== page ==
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Re: What's your favourite *under_publicized* editing feature ofEmacs?

From: Stefan Monnier
Subject: Re: What's your favourite *under_publicized* editing feature ofEmacs?
Date: Sun, 27 Feb 2011 22:58:17 -0500
User-agent: Gnus/5.13 (Gnus v5.13) Emacs/24.0.50 (gnu/linux)

> To add my cent-and-a-half… I use emacs (and git) for novel
> translation—functionally the same as novel writing. While I'm far
> happier with this setup than with any other (in moving from a Mac to
> Linux, my only regret is the loss of Tinderbox), I can certainly see
> cthun's point. When you are writing long-form text, the unit is the
> paragraph. When writing code, the unit is the line. Writing prose, the
> addition of one word can transform a whole paragraph (using fill-mode).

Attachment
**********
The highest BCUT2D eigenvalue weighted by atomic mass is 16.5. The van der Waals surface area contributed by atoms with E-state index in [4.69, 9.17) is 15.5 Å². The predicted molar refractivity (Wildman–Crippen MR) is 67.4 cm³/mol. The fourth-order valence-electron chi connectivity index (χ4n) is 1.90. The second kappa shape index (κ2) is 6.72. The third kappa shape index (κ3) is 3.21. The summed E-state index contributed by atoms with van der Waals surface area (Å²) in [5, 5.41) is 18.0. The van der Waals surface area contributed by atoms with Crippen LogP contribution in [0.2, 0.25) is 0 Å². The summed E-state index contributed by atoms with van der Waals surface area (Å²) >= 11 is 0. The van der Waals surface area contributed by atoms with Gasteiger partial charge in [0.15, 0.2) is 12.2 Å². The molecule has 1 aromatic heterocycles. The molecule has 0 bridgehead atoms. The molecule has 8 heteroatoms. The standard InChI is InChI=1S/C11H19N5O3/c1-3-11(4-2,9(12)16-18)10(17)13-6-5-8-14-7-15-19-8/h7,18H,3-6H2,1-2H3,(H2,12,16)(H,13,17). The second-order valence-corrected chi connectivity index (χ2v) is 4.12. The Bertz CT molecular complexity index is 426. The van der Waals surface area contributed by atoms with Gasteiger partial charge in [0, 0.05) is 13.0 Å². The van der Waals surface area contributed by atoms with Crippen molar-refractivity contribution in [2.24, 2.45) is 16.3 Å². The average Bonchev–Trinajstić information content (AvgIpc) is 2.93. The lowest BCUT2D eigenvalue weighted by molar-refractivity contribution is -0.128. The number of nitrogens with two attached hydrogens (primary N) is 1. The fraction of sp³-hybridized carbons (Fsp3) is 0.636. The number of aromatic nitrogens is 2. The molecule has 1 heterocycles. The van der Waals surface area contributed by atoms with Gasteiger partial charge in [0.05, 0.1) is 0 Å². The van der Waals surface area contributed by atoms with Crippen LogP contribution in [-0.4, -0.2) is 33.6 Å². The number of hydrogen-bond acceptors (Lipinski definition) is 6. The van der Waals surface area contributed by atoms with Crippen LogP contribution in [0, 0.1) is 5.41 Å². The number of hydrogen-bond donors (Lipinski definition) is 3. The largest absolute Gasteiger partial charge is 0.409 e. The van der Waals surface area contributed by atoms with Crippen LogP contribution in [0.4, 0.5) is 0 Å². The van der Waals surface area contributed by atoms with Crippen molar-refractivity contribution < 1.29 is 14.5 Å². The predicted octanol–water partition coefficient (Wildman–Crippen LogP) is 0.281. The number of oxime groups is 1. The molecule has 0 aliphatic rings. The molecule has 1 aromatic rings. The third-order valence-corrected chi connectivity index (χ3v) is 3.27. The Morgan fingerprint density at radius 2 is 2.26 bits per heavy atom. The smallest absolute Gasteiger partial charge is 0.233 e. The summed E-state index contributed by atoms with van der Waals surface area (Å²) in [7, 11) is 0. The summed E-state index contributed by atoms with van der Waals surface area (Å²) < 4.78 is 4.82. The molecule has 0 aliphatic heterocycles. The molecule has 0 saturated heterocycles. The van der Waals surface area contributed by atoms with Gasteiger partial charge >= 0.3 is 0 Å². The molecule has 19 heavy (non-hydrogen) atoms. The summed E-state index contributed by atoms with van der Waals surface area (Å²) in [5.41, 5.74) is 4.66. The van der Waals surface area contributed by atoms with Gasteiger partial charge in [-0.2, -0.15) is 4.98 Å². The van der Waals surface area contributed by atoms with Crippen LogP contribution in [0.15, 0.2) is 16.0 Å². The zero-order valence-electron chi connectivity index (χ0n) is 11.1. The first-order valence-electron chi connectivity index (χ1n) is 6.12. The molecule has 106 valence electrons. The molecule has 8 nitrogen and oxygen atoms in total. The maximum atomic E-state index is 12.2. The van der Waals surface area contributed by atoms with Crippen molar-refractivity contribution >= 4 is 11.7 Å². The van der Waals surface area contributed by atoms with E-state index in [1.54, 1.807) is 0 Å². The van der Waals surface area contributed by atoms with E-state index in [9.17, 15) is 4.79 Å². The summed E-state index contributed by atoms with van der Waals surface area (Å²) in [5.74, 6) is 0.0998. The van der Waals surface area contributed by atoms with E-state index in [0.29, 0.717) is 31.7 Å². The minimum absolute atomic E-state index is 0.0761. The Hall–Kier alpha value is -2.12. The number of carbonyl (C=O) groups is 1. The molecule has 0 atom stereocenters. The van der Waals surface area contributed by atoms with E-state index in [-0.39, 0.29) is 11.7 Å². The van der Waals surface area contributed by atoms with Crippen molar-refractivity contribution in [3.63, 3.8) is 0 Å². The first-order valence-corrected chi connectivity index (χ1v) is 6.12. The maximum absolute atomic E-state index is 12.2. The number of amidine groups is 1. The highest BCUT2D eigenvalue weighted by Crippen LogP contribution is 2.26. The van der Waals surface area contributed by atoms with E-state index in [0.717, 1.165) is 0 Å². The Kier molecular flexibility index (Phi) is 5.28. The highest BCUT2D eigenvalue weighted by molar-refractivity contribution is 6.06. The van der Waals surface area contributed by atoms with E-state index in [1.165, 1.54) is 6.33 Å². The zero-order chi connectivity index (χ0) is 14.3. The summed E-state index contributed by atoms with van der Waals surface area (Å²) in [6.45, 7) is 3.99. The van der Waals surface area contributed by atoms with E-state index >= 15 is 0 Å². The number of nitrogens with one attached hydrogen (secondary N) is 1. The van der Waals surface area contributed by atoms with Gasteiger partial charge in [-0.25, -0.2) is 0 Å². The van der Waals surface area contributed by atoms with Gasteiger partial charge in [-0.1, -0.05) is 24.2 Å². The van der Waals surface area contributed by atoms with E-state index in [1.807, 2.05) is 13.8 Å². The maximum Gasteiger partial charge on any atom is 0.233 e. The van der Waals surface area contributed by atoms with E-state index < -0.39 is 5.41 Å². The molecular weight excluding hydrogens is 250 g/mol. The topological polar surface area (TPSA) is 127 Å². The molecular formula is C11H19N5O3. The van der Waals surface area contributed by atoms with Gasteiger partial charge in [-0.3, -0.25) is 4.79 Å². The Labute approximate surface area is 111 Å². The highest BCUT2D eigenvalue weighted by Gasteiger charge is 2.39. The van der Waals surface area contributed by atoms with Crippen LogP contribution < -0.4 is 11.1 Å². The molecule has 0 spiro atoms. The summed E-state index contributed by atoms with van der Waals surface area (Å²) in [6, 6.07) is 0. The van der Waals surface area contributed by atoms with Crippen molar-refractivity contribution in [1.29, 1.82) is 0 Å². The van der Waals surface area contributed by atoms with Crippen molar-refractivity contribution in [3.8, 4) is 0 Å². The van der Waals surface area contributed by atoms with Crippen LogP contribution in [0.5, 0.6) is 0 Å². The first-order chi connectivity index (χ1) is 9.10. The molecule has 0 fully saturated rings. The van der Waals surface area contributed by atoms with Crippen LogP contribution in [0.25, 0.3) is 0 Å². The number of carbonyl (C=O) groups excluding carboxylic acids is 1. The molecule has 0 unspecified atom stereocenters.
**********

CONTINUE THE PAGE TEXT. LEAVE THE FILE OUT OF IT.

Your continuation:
> Writing code, the addition of one "word" generally only changes a line.

Note that most of those tools don't actually care about lines, or may
not even use lines that much internally.  The only part that uses lines
is the default tool that provides a visual diff, as well as the default
tool that performs 3-way merges.

But yes, they tend to be tuned for source code, and prose tends to work
less well.  FWIW, to come back to Emacs, diff-mode and smerge-mode both
support word-grained highlighting of differences, so while the diff
hunks and merge conflicts will include whole paragraphs rather than just
lines, the `refine'd highlighting will let you see which parts have
really changed.  I implemented this specifically to address this problem
when working with LaTeX documents.  At some point, I guess we should
improve that support to provide word-grained diffs and merge conflicts,
which will require a different format since context diffs and diff3
conflict markers are inherently line-based.


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